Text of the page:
American Girl, written and directed by Al Robbins, begins with 19-year-old Sydney (Jamila Gray) in an argument with her stepfather. Having finally had enough of his berating and belittling, she gets into her car and drives toward Atlanta to see her estranged father. When the vehicle breaks down, Sydney hitchhikes but is picked up by a crazy lady who possibly wants to traffick her. The intelligent but impetuous young adult does escape, but barely.
Chase (Chase Gutzmore) witnessed the whole thing and offers a small helping hand, despite not having much himself. Chase and Sydney become fast friends, with the gay man showing her the best way to walk to her friend’s job. Tasha (Ashanti Harris) is delighted to see her buddy again and lets her stay at a place, at least for a bit. Tasha’s boyfriend is surprised by this revelation, though he is okay with it.
But then, Sydney shoots herself in the foot when she mouths off to two cops breaking up a party due to excessive noise. Beyond the issues of her race, she’s African-American, Sydney has a beer in her hand; reminder, she is not yet 21. This rightfully pisses off Tasha, who tosses her out after they get home unharmed by police, no thanks to her supposed friend. Now, Sydney is left broke with nowhere to stay in a city where she has no one to turn to. Will her intelligence allow her to survive on the streets, or will her impulsive, abrasive attitude leave her in a ditch on the side of the road?
“…Sydney is left broke with nowhere to stay in a city where she has no one…”
American Girl is about as independent as it gets. Several scenes have a run-and-gun feel. It seems like Robbins and crew set up a camera quickly, got their shots, then moved on, production permits be damned. This leads to technical issues, like the ambient sound being far too loud in some scenes while completely absent in others where it should be present (a walk down the street after robbing a creepy guy, for example). Also, the editing is occasionally a second or so behind where it should be, creating odd pauses in the flow of conversation.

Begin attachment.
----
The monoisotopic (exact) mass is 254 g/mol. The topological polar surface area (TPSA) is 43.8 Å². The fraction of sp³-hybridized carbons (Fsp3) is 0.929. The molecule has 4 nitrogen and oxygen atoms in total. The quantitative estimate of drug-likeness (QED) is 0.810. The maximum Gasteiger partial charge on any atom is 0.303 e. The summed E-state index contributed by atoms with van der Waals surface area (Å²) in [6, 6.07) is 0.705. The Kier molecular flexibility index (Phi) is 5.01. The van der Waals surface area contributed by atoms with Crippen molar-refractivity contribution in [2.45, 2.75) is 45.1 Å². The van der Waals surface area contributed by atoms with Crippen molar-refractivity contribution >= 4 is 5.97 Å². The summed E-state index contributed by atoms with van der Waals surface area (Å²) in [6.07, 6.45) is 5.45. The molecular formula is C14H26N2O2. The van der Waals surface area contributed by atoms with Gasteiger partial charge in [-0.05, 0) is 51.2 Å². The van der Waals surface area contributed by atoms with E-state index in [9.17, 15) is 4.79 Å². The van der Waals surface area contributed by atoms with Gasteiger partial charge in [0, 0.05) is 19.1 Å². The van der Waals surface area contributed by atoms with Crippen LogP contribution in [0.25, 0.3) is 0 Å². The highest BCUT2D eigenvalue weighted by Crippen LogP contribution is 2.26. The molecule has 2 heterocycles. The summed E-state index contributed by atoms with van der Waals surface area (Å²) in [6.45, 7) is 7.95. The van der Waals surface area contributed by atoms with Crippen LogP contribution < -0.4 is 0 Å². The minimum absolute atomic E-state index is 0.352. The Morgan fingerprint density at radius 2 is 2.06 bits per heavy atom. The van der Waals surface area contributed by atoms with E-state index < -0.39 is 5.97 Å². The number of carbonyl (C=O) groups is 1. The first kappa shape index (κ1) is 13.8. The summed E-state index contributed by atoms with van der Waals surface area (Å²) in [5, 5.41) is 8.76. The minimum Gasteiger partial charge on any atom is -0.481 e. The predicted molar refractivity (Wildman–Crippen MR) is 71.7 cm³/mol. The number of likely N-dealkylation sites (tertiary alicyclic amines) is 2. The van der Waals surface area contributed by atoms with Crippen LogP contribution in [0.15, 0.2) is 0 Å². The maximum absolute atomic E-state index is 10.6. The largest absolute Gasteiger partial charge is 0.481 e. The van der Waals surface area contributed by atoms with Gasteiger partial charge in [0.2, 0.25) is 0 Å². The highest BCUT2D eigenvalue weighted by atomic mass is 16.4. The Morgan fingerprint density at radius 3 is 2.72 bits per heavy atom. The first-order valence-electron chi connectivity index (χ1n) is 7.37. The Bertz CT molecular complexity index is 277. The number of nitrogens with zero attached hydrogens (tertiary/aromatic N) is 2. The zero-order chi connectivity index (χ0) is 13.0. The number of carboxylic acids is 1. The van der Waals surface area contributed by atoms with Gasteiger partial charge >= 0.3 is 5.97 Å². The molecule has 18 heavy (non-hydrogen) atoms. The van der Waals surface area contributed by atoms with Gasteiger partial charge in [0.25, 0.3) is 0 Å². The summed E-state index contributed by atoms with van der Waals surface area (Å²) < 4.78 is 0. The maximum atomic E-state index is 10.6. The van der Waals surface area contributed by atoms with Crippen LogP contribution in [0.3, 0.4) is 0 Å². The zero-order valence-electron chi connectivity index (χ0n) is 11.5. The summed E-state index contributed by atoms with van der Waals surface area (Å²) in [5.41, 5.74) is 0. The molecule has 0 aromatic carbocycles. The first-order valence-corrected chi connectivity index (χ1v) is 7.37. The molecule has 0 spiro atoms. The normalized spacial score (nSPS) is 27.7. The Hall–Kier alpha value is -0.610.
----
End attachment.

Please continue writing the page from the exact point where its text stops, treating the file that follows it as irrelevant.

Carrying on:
However, this filmmaking style allows each sequence to feel natural and realistic. This especially comes through in the performances. Gray plays both sides — savvy, determined versus naivete, and lapse of judgment — to the hilt, creating a character audiences like but also understand when people dress down for acting without thinking. Gutzmore is quite good as well, effortlessly likable and sweet. The scenes between Sydney and Chase feel natural and lived-in. The supporting players also do an excellent job, for the most part.
American Girl is a searing look at what smart young people of color must deal with in the United States of America. While the editing and sound design could be shored up and tightened for a more polished production, those issues don’t detract from the heart of the message. The cast all fit their parts like a glove, and the ending, while a little rushed, works wonderfully.
For more information on American Girl, visit Bottom Of The Net Filmworks.
"…feel[s] natural and realistic."